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The Psychology Behind Mutual Fund investment


The Psychology Behind Mutual Fund investment

Psychology plays a massive part in mutual fund investment. As investors, we have unique personalities and we have unique responses to the different situations that face us. Therefore, let’s look at the different psychological effects or commonly observed behaviour that investors display when they are confronted with making decisions regarding their investments. Take a look!

Psychological Factors that Affect Mutual Fund Investment

  • Confirmation Bias

Confirmation bias works negatively among investors. For instance, you believe in a particular outcome and you spend time looking for evidence to confirm your outcome, rather than believing those pieces of evidence that do not confirm your preferred outcome. This is known as confirmation bias which tremendously affects your ability to make a rational decision.

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  • Diderot Effect

This effect refers to a phenomenon wherein a person purchases more products related to the current purchase. For example, if a girl buys a dress, she is likely to go on to purchase accessories or shoes. In the same way, once a person buys mutual funds they are likely to purchase more of the same.

  • Loss Aversion Bias

The pain of a loss hurts more than the joy of a gain. That’s why when you lose Rs. 2000 on the market you are more likely to feel worse than you would if you had gained Rs. 10,000. The tendency to feel losses more than gains is known as loss aversion bias. This can cause an investor to panic more than necessary. The best cure? Keep a safety net somewhere in case.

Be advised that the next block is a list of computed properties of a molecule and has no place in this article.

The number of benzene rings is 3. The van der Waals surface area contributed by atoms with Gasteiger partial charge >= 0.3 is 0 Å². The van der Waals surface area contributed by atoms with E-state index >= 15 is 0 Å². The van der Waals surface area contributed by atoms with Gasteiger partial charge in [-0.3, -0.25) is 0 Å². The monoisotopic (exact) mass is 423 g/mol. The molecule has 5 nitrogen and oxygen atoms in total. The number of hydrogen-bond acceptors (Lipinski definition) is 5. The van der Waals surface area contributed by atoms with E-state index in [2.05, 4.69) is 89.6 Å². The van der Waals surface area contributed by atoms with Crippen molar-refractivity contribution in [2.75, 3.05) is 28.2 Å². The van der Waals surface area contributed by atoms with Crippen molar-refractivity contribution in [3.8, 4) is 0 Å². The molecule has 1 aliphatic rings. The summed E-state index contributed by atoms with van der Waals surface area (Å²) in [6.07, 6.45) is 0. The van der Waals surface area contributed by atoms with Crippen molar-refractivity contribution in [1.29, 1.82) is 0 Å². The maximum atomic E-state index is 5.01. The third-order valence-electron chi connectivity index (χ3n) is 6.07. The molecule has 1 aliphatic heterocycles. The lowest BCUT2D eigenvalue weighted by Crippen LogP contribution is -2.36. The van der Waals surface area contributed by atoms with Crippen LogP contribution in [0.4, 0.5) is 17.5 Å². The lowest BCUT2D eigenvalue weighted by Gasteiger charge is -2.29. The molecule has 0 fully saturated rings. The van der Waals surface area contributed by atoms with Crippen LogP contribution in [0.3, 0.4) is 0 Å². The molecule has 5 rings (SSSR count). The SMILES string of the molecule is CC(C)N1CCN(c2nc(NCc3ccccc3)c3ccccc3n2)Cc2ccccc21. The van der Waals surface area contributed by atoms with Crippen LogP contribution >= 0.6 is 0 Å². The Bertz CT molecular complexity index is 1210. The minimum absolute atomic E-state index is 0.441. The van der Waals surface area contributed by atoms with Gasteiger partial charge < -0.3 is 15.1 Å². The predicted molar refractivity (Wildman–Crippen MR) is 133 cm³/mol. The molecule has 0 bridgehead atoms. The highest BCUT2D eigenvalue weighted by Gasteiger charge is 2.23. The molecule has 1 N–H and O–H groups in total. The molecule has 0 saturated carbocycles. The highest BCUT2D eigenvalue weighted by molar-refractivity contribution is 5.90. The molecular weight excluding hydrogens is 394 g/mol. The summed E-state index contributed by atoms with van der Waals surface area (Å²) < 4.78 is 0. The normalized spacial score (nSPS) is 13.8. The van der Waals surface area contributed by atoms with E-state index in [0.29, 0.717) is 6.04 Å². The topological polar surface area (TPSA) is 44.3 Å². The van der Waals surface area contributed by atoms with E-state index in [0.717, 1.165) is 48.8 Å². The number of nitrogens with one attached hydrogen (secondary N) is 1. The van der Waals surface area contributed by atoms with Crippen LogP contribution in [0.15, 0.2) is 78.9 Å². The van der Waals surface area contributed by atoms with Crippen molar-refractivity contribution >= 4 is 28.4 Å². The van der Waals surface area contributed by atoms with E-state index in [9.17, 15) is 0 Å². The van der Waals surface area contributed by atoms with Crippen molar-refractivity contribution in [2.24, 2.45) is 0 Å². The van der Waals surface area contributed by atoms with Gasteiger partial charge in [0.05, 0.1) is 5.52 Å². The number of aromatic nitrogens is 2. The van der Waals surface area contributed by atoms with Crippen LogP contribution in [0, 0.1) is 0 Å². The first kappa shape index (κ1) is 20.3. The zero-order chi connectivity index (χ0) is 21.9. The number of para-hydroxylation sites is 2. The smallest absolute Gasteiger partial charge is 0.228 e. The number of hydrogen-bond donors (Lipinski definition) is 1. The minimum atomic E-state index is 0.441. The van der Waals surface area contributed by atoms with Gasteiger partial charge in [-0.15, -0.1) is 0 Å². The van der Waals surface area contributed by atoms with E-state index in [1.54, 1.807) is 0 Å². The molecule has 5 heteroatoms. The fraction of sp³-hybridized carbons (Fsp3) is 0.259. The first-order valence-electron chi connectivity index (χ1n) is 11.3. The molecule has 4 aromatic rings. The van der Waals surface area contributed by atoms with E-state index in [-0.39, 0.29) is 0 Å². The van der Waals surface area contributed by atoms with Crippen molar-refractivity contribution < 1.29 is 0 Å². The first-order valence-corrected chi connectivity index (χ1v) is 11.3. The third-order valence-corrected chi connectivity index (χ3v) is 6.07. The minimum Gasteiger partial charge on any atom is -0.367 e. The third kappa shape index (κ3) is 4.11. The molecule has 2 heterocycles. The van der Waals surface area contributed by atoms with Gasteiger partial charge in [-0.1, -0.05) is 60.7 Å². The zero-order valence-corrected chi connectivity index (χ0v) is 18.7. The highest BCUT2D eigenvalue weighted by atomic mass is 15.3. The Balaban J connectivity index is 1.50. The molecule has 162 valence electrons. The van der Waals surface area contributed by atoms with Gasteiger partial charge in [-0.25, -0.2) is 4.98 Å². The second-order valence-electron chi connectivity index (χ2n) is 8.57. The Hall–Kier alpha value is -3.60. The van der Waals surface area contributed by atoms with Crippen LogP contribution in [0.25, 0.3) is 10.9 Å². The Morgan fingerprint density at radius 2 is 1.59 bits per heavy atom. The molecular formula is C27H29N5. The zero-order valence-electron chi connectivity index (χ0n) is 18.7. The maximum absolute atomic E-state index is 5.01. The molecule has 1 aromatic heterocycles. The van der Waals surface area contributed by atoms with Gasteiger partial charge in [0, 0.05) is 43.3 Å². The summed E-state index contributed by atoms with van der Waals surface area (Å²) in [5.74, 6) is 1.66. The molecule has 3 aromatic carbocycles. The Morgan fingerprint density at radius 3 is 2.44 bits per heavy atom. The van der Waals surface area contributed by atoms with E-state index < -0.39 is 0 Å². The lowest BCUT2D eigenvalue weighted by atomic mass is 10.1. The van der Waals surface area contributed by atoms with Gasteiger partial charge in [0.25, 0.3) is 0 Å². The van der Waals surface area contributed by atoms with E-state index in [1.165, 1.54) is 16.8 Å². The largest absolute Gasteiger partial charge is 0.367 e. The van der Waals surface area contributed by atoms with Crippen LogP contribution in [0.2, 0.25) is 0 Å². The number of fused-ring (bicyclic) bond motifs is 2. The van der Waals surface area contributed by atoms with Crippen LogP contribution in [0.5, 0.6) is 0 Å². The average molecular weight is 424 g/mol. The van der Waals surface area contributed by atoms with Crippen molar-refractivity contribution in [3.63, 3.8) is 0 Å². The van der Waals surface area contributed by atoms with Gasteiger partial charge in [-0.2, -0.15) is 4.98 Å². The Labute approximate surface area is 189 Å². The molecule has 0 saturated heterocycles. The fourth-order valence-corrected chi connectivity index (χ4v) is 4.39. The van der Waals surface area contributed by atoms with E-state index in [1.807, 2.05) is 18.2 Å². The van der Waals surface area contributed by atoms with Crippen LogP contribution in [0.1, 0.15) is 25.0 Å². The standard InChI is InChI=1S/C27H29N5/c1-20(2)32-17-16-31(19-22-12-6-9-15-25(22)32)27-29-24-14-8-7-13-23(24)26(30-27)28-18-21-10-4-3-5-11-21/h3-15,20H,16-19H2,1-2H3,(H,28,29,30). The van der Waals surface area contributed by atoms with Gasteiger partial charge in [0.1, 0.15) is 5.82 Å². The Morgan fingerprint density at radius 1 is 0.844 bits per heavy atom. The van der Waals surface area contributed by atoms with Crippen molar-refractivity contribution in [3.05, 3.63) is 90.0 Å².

• Overconfidence Bias

Investors tend to believe in their knowledge and skill more than they should. Even the common investor tends to believe the mutual fund investments they make are the result of superior stock picking rather than luck. There is a tendency among investors to be unhealthily overconfident.

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  • Pareto Principle

The Pareto principle states that 80% of the rewards come from 20% of the efforts. Basically, it means investing 20% of your income in any mutual fund scheme will give you 80% of your financial requirements in future.

  • Zeigarnik Effect

This effect means that a person always remembers those tasks that are not as yet completed. Hence, if they do not have sufficient funds they will worry about their future. That’s why this can inspire them to invest in mutual funds. To invest and prepare for your future get in touch with a mutual fund agent today.

Final Thoughts

In conclusion, mutual fund investment is heavily influenced by psychology. Typically, greed and fear are the two emotions that rule the stock market. These and herd mentality play a major role in formulating and making those decisions that shape the future of the markets.